Tuesday, 13 May 2014

REVIEW: Cam Cole, Contribute

Cover photo: Ken Odibe

Cam Cole, Contribute, 2014

For anyone familiar with the Camden gig circuit – or indeed anyone prone to lurking around the West End of an afternoon or evening – you may have already seen Cam Cole in action, whether as frontman of previous band, Cameron Cole & the RS, or as London’s busking, ‘dancing guitarist’. Born in the south of England before moving to Jersey aged 13, Cam moved to London when he was 19 where he cut his teeth playing alongside several experienced jam musicians in Cameron Cole & the RS. A bootleg CD and a stack of gigs later and the RS went its separate ways, but despite haemorrhaging band members – and, indeed, letters in his name – this solo debut loses nothing of the rebellious blues spirit and energy that has always defined Cam Cole’s song writing and performances.

I should say from the off that Contribute is mightily impressive as a piece of work before we even press play because Cam himself is responsible for near enough everything on the album. Bar a bit of drumming on ‘Some Blues’, all the music is played by Cam and he is responsible for all the songs too, as well as the recording of the material.

When it comes to his ‘contribution’ to the album, this is a one-man effort, a true testament to his devoted busking schedule which sees him playing to the public from Bankside to Leicester Square. However, forget images of Dick Van Dyke with his dodgy cockney accents, Step In Time harmonicas and snare drums rigged up to ankles, this is a updated arrangement, albeit a very DIY one, where Cam’s trusty jumble sale guitar is fed into an amp along with some foot pedals housed in a customized vintage suitcase.

I only mention this set-up in so far as it directly feeds into the music on this fourteen-track album, which the musician claims was a result of the development of his solo busking routine. Furthermore, it goes a long way to explaining the bloody single-mindedness of the content’s execution, and you get the sense that a number of the finished guitar parts were live takes, such is the energy of their raw, ‘live’ quality. Sure, the recording is a little rough around the edges, but that’s almost the point.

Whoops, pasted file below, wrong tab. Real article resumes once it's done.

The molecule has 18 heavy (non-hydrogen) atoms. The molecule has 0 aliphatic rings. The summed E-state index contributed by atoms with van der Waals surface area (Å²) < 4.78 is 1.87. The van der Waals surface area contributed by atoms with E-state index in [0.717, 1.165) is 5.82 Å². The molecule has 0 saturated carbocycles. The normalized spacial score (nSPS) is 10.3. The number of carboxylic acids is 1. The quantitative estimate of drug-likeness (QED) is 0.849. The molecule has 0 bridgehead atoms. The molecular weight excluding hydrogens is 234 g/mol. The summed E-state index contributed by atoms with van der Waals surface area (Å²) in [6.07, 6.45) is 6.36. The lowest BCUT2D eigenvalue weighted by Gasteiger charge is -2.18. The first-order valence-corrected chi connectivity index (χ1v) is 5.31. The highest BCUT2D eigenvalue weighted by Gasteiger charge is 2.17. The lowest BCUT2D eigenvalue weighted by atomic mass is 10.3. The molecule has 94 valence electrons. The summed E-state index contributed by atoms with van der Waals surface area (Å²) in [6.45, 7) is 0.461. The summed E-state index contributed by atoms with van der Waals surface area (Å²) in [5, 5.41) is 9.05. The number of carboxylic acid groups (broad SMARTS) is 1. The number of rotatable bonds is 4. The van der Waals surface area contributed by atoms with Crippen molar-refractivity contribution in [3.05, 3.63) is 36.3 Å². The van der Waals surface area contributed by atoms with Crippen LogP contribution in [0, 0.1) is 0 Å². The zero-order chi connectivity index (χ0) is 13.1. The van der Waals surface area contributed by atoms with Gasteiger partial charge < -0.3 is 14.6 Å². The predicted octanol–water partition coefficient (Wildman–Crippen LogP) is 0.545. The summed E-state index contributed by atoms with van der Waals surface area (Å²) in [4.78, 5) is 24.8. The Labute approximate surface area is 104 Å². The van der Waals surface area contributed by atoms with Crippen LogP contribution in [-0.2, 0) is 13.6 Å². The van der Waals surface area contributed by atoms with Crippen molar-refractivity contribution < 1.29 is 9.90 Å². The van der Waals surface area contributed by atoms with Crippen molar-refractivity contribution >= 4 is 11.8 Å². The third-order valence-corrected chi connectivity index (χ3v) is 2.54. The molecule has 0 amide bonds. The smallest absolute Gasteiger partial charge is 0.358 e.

‘Evolution’ kicks the album off in a suitably punk vein, although the stuttered vocals are a step away from earlier incarnations of this song – both live and on the aforementioned bootleg – and the almost ‘radio broadcast’ quality of their delivery sets the tone for the rest of the album. Effectively this is a song about brains over brawn, but the execution is so damn physical that it’s exhausting just listening to it.

‘Truth Be Told’ saunters the album into blues shuffle territory, though not without certain psychedelic guitar moments, a bit like a young White Stripes on the ears. There are echoes of this in subsequent songs like ‘Some Blues’ and ‘So Tired’, both of which pay respect to Cam’s musical infatuations, the former of which has a bit of a jazz lounge quality to it. In a good way. ‘Stronger’ on the other hand, along with ‘Oh You’ and ‘Angel’, offer us a glimpse into a considerably more pop, though by no means One Direction-style, Cam Cole, but their placement can feel a little at odds with the tracks around them. ‘Stronger’ does however sustain one of the key lyrical themes of the album, that of personal strength and empowerment, which ‘Mirror Mirror’ and ‘So Tired’ also reference. In case you weren’t fully aware that Cam is a one-man army (opposed to a Seven Nation one), he’s sure as hell going to keep reminding you.

The pace doesn’t let up in ‘The Doctor’ which sees the guitar practically roaring out of the speakers like a Sonics song, but ‘Angry’ on the other hand, and ironically, structures itself around simple blues riffs interspersed with more acoustic breakdowns which perhaps pay homage to the musician’s love of Fleetwood Mac.

‘Tyler Durden’ too is a real celebration of Cam’s musicianship, especially his guitar wizardry, which is amazingly skilled and even more impressive for its dexterity and ability to shift from full-throttle rock to elegant blues and then to softer acoustica, all on the same album.

Sometimes, it feels like there is a little bit too much going on in terms of the territory that Cam manages to cover on this record. However, this is less of a criticism and more of a comment on Cam’s unwillingness to get stuck in a single genre or way of playing. Ultimately this is a really fabulous accomplishment and an ideal calling card for Cam Cole and his audiences, both paying and ‘just passing by’.

To hear more from Cam Cole, check out the interview conducted with him last month via BSTV’ YouTube channel: https://www.youtube.com/watch?v=u7DbpJKyTLU

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